Day Pond State Park
Day Pond Road, Colchester
At a little more than a mile in length, Day Pond Brook is home to one of the most scenic and little-seen waterfalls east of the Connecticut River.
That’s the destination for this park. Tucked away in a hemlock grove along an abandoned road, the unnamed falls plunge over huge moss-covered boulders near the brook’s confluence with the Salmon River. In the shallows, fish dart in and out of the shadows.
There are two ways to get to the falls. The first is to travel along Day Pond Road past the entrance and park near a yellow gate. Behind the gate is an old road that once brought logs to the sawmill and finished boards from the sawmill.
Another way to get to the falls is to take the blue-blazed trails that start from the dam that was built by Civilian Conservation Corps members from Camp Stuart in East Hampton during the mid-1930s. The trail follows the north side of the brook and then goes deep into the Salmon River State Forest before hooking up with the old mill road near the falls. Visitors can return to the parking area along the mill road.
Farm River State Park
Short Beach Road, East Haven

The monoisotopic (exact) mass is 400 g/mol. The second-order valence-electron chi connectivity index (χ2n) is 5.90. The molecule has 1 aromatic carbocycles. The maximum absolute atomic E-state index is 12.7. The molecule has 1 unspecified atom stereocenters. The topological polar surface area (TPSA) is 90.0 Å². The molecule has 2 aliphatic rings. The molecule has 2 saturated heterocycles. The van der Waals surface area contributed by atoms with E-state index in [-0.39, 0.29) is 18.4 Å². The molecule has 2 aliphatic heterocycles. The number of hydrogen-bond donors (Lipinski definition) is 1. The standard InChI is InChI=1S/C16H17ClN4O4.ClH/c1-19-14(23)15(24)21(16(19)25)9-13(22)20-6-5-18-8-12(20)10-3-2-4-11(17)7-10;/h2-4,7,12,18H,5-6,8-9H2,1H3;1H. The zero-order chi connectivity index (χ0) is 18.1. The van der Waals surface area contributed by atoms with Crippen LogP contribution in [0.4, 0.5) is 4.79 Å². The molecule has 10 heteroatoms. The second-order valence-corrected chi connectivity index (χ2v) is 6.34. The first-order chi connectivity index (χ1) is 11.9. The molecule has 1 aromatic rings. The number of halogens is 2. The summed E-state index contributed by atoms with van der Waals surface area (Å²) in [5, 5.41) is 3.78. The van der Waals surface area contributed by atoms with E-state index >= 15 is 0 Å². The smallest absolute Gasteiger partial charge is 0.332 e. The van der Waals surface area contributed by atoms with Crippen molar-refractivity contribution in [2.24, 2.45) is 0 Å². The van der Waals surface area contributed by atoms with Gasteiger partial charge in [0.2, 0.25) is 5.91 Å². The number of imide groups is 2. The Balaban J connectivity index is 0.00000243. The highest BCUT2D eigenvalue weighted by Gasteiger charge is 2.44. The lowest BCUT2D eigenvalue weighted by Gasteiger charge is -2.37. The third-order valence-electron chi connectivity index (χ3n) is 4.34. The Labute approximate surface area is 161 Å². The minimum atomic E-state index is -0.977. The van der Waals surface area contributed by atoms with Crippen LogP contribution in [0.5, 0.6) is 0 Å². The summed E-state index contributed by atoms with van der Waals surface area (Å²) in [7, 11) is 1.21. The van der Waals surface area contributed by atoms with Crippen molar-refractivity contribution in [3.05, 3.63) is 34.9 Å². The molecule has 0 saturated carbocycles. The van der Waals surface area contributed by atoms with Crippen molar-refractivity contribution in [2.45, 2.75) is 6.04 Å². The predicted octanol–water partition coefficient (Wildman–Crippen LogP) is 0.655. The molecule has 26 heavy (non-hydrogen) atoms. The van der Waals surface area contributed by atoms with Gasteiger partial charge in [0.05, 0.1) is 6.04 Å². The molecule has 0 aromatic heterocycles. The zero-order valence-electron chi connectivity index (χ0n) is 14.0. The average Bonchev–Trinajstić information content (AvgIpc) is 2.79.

The Farm River ends its placid 17-mile journey as it empties into Long Island Sound at this 62-acre shoreline park. The trail takes visitors over some huge rock outcroppings with tremendous views of the marsh and Long Island Sound. In addition to the views, there are great picnic spots and places to bird-watch on top of the rocks.
The trail winds down to the bottom of the impressive outcroppings that meet the marsh grass and water. The other paths pass along the edge of a pristine salt marsh, a rarity along the shoreline. The marshes, pitch pines and scrub oaks give an outer Cape Cod feel to the park.
Old Furnace State Park
South Frontage Road, Killingly
Old Furnace State Park has been around for nearly a century. Purchased in 1918, the park encompasses 367 acres tucked away in Killingly. The Connecticut Forest and Park Association’s 2-mile Old Furnace Trail runs through the heart of the park to the top of the 540-foot-high Half Hill — the park’s photo destination.
Although the trail to the overlook is less than a mile, there are some pretty steep and difficult ascents. But stay on the trail marked with blue blazes and you will be rewarded by numerous overlooks.
The surface of Half Hill Pond is filled with water lilies. Sheer cliffs jut out over the landscape and distant hills and mountains undulate on the horizon. The only man-made sights from the top are cell towers, the blinking lights on their tops barely peering above the lush foliage.
Machimoodus State Park
128 Leesville Road, Moodus
Machimoodus State Park is an absolute treasure with stunning views of the Salmon River cove, the Connecticut River and the hills of central Connecticut at the 300-acre state park.
Paths consist of easy-to-follow farm roads to an overlook with a panoramic view of the Salmon River and, in the distance, the Connecticut River and the ancient swing bridge connecting East Haddam and Haddam. This is the photo goal for Machimoodus.